War of the Rebellion: Serial 044 Page 0790 N. C., VA., W. VA., MD., PA., ETC. Chapter XXXIX.

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Numbers 2. Report of Major General Daniel H. Hill, C. S. Army.

PETERSBURG, VA., June 18, 1863.

GENERAL: The Yankees, with ten regiments of infantry, two of cavalry, and sixteen pieces, have been feebly attempting to cross the Blackwater for the last five days. They have been repulsed at all points with ease by the forces of General [M.] Jenkins, Colonel [John A.] Baker, and Colonel [Alfred] Coppens.

Respectfully,

D. H. HILL,

Major-General.

General S. COOPER.

JUNE 17-18, 1863. - Scout from Rocky Run to Dover and Core Creek, N. C.

Report of Major Ferris Jacobs, jr., Third New York Cavalry.

ROCKY RUN, June 19, 1863.

COLONEL: Pursuant to your orders, I proceeded with 130 men and one piece of Allis' battery to Core Creek Bridge, on the Dover road, arriving there at 2. 30 a. m. of the 18th instant. Contrary to my previous experience, the bridge was in good condition. Apprehending an attack in rear, or an ambuscade in front, I sent Lieutenant Emmerson and his command of 20 men to make a dash 2 miles toward Sandy Ridge. This being done, and no enemy found, I advanced the whole command (with the exception of the 50 infantry from the One hundred and thirty-second New York, who were left to guard the bridge) to the first earthwork of the enemy at Sandy Ridge, and sent Lieutenant Jeffries with a platoon beyond Sandy Ridge and the second earthwork, to a point in sight of the outpost picket station, usually thrown out from Gum Swamp intrenchment. There being no signs of an enemy in that entire region, I returned to Core Creek, where the command rested for several hours, after which I returned to camp. I should have mentioned, however, that Lieutenant Kromer was sent to capture several spies and guerrillas, supposed to infest the region immediately above Core Creek, and between the Dover and Neuse roads. As he dashed up to a house where two of them were, pursued and fired upon, they managed to make their escape. Having now a better knowledge of the ground than before, I think I shall be able to take them in a few days. I am of the opinion that the enemy have no considerable, if any, force at Gum Swamp intrenchment.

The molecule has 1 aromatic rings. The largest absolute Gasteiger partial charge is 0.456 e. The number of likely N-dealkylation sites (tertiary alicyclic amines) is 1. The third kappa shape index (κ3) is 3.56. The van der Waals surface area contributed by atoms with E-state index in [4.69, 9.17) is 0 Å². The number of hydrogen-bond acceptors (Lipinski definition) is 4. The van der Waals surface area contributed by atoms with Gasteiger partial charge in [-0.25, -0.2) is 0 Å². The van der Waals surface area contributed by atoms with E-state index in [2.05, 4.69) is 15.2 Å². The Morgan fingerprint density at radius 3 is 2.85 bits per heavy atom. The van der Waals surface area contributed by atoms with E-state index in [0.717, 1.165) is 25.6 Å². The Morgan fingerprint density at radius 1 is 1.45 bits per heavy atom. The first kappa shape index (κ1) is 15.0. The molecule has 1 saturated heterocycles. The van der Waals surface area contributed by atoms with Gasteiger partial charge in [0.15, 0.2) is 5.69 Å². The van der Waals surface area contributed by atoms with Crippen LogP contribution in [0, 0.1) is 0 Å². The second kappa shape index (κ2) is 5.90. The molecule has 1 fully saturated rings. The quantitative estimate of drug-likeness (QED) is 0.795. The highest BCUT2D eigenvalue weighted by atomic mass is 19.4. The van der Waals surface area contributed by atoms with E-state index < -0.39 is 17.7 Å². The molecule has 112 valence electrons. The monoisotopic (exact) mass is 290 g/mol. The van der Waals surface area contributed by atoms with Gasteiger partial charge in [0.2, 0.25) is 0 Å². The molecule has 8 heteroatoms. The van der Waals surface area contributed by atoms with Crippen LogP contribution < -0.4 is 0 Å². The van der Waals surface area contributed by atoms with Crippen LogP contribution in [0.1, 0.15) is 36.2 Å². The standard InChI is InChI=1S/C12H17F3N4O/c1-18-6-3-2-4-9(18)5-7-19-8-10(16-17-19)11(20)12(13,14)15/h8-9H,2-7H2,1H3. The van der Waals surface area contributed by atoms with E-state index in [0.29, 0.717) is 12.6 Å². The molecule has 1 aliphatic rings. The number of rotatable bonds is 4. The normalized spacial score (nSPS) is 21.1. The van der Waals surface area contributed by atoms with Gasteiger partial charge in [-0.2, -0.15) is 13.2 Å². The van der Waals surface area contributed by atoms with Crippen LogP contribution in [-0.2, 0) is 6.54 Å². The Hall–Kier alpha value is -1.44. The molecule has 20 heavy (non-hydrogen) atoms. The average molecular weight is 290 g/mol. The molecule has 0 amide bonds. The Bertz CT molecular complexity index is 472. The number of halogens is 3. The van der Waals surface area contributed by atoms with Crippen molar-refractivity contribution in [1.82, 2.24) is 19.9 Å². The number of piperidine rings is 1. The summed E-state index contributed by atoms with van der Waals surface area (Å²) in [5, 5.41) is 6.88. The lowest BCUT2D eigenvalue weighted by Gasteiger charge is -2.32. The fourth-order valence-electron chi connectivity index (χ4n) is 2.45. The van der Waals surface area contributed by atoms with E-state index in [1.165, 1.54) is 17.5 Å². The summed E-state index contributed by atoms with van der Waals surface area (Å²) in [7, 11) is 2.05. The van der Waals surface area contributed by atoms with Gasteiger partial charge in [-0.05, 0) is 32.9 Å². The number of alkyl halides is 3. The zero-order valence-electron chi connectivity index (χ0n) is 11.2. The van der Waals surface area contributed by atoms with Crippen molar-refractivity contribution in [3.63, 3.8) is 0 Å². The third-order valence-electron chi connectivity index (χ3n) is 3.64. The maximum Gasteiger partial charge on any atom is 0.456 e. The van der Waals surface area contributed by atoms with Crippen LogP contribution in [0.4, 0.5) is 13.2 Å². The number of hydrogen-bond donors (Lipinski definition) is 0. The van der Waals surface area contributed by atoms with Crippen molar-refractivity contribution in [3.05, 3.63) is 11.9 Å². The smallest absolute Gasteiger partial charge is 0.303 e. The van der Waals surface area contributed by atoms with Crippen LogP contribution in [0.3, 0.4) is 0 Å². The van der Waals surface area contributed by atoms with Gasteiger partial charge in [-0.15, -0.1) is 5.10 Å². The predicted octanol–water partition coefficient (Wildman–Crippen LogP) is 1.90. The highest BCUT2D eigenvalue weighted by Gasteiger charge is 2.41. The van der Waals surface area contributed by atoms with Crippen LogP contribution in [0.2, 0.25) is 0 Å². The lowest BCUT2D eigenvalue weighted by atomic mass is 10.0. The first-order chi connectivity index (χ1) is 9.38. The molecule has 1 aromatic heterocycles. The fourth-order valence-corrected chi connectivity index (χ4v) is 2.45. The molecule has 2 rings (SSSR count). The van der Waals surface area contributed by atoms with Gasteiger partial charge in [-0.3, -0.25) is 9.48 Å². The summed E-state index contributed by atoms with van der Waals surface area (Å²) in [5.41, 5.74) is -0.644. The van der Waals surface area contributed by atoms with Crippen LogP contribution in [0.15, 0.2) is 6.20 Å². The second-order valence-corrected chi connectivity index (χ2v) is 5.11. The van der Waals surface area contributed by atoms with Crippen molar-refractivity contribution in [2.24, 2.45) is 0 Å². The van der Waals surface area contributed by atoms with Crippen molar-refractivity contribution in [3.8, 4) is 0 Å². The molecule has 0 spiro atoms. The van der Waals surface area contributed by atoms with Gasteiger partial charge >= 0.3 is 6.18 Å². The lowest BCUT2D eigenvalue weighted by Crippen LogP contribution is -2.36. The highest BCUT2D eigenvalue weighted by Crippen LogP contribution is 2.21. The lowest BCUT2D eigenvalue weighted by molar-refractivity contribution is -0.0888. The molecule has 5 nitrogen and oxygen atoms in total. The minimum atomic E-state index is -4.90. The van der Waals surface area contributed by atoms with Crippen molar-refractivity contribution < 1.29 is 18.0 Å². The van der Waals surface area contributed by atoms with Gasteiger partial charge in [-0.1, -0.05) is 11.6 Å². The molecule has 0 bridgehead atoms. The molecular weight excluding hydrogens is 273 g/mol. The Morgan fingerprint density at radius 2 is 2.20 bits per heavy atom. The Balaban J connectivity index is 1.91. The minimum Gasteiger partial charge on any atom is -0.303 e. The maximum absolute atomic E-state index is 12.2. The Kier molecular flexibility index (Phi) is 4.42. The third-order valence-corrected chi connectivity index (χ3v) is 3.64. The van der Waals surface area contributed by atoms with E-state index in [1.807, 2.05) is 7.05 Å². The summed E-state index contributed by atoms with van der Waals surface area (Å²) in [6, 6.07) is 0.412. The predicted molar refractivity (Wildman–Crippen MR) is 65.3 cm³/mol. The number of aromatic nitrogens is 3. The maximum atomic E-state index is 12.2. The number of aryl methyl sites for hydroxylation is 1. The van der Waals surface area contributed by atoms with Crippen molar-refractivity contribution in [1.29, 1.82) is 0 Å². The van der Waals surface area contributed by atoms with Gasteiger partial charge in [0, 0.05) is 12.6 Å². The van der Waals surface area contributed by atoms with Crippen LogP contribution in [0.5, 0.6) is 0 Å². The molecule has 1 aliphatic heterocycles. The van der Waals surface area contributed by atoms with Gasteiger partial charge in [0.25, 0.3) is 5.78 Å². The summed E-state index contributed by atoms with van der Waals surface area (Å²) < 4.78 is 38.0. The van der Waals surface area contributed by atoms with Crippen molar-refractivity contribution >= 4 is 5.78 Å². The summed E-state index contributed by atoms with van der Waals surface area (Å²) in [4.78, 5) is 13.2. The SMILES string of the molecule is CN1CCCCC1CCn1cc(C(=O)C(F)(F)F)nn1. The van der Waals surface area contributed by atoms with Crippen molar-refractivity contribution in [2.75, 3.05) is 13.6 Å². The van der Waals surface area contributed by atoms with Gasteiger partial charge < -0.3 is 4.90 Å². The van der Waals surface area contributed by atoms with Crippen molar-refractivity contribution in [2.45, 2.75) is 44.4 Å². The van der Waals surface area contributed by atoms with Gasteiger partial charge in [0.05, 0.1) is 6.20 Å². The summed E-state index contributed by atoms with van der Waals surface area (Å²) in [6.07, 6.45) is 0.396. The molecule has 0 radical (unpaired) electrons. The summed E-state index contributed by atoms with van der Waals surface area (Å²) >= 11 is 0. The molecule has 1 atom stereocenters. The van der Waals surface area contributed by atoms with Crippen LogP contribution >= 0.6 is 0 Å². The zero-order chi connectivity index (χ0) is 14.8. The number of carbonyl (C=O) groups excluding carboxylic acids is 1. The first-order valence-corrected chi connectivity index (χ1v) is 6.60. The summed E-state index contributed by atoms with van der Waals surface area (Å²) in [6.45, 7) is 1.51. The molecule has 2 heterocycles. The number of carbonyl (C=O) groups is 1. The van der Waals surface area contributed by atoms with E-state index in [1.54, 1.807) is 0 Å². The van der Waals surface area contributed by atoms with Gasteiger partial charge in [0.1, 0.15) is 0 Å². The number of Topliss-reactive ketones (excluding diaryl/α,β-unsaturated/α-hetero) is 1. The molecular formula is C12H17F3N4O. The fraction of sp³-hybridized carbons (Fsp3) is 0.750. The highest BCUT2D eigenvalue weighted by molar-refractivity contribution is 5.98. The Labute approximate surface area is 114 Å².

I remain, colonel, respectfully, your obedient servant,

F. JACOBS, JR.,

Major, Commanding Detachment.

Colonel P. J. CLAASSEN.